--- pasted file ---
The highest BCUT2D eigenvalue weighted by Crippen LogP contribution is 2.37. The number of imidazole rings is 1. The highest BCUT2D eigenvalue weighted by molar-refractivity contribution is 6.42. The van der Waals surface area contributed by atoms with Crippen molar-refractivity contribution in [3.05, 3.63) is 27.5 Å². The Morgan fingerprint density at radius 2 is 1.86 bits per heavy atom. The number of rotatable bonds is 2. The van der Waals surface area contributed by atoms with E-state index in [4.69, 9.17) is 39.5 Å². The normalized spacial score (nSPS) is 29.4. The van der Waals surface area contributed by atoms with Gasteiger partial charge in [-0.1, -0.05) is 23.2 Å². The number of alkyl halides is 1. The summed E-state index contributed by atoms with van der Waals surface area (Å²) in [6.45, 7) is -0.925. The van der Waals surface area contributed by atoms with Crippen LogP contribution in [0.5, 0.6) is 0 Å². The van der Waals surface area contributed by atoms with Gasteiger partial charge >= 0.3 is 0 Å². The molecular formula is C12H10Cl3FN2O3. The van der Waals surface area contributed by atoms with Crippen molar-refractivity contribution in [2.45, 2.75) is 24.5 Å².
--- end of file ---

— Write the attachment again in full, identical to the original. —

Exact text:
The highest BCUT2D eigenvalue weighted by Crippen LogP contribution is 2.37. The number of imidazole rings is 1. The highest BCUT2D eigenvalue weighted by molar-refractivity contribution is 6.42. The van der Waals surface area contributed by atoms with Crippen molar-refractivity contribution in [3.05, 3.63) is 27.5 Å². The Morgan fingerprint density at radius 2 is 1.86 bits per heavy atom. The number of rotatable bonds is 2. The van der Waals surface area contributed by atoms with E-state index in [4.69, 9.17) is 39.5 Å². The normalized spacial score (nSPS) is 29.4. The van der Waals surface area contributed by atoms with Gasteiger partial charge in [-0.1, -0.05) is 23.2 Å². The number of alkyl halides is 1. The summed E-state index contributed by atoms with van der Waals surface area (Å²) in [6.45, 7) is -0.925. The van der Waals surface area contributed by atoms with Crippen LogP contribution in [0.5, 0.6) is 0 Å². The van der Waals surface area contributed by atoms with Gasteiger partial charge >= 0.3 is 0 Å². The molecular formula is C12H10Cl3FN2O3. The van der Waals surface area contributed by atoms with Crippen molar-refractivity contribution in [2.45, 2.75) is 24.5 Å².